4,216 155 4
EDITORIAL
What's new in emergencies, trauma and shock? Publishing clinical trials in JETS from countries around the globe
Veronica Tucci, Sagar Galwankar, Tracy Sanson, Kelly O’Keefe
January-April 2009, 2(1):1-2
DOI:10.4103/0974-2700.44673  PMID:19561946
  3,889 331 -
CASE SERIES
Cutaneous absorption of Oleander: Fact or fiction
S Senthilkumaran, S Saravanakumar, P Thirumalaikolundusubramanian
January-April 2009, 2(1):43-45
DOI:10.4103/0974-2700.44682  PMID:19561955
Cardiac conduction disorders following oral ingestion of Oleander plant materials were documented earlier. Transcutaneous absorption of yellow oleander (Thevetia peruviana) leaf extract applied over non intact skin (raw wound) resulting in reversible cardiac conduction disorder observed in four healthy males who were free from any other systemic or electrolyte or metabolic disorders or exposure to pesticide or toxins is reported for the first time. Their hematological, biochemical, clinical, and echocardiogram status were within normal limits and free of any abnormalities. One among the four, presented for weakness and breathlessness (class II). He had bradycardia with Mobitz II block and hypotension without any other demonstrable localizing signs. The other three were identified in the community and without any symptoms. However, their ECG revealed bradycardia with Mobitz I block in two and complete heart block in the other. All of the four recovered well without any untoward events. Hence, it is suggested that physicians and practitioners have to elicit history and route of administration of unconventional therapy, whenever they are confronted with clinical challenges and during medical emergencies before embarking final decision.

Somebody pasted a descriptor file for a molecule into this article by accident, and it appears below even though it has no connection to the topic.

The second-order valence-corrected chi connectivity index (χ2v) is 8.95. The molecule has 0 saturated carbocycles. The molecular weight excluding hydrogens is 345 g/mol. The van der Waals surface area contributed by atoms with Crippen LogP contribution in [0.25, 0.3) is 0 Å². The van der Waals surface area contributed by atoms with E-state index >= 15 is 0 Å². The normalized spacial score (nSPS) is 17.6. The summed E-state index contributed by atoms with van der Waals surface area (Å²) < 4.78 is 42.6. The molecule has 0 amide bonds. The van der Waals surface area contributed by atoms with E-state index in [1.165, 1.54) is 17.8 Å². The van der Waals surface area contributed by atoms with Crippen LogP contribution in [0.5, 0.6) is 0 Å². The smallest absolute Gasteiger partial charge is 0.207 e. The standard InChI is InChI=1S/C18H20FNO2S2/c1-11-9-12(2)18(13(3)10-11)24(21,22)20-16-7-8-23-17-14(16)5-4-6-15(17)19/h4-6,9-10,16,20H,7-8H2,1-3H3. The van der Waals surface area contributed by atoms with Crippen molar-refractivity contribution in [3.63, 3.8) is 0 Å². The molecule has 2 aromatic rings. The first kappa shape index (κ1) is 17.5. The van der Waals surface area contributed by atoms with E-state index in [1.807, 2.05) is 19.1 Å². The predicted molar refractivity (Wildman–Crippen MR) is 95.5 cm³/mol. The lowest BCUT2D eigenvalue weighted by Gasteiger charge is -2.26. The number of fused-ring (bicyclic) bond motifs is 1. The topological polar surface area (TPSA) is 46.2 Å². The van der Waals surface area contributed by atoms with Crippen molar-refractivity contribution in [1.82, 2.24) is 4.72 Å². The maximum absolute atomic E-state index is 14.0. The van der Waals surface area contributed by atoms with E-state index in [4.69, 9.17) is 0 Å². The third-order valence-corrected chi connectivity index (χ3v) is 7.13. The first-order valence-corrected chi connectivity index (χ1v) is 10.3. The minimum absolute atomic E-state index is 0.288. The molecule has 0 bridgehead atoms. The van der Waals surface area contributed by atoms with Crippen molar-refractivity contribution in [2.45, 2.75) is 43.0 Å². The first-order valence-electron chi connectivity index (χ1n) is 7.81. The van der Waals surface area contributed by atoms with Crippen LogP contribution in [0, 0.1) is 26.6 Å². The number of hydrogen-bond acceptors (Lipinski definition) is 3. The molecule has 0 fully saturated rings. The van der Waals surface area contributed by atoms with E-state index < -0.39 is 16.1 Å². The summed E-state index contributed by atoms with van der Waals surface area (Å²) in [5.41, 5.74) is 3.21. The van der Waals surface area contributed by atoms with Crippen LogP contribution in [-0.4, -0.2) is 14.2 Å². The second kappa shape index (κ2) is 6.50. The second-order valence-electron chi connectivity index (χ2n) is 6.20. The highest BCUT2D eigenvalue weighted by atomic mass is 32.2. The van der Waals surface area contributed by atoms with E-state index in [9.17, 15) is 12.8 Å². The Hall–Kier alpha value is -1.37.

3,982 123 2
LETTERS TO EDITOR
Early tracheostomy in severe head injuries at a rural center
Amit Agrawal, SR Joharapurkar, KB Golhar, VV Shahapurkar
January-April 2009, 2(1):56-56
DOI:10.4103/0974-2700.44687  PMID:19561960
  3,208 106 2
Safe involvement of first year residents in patients care
Hanan MF Al Kadri
January-April 2009, 2(1):57-57
DOI:10.4103/0974-2700.44688  PMID:19561961
  2,769 102 -
  Addresses 
  My Preferences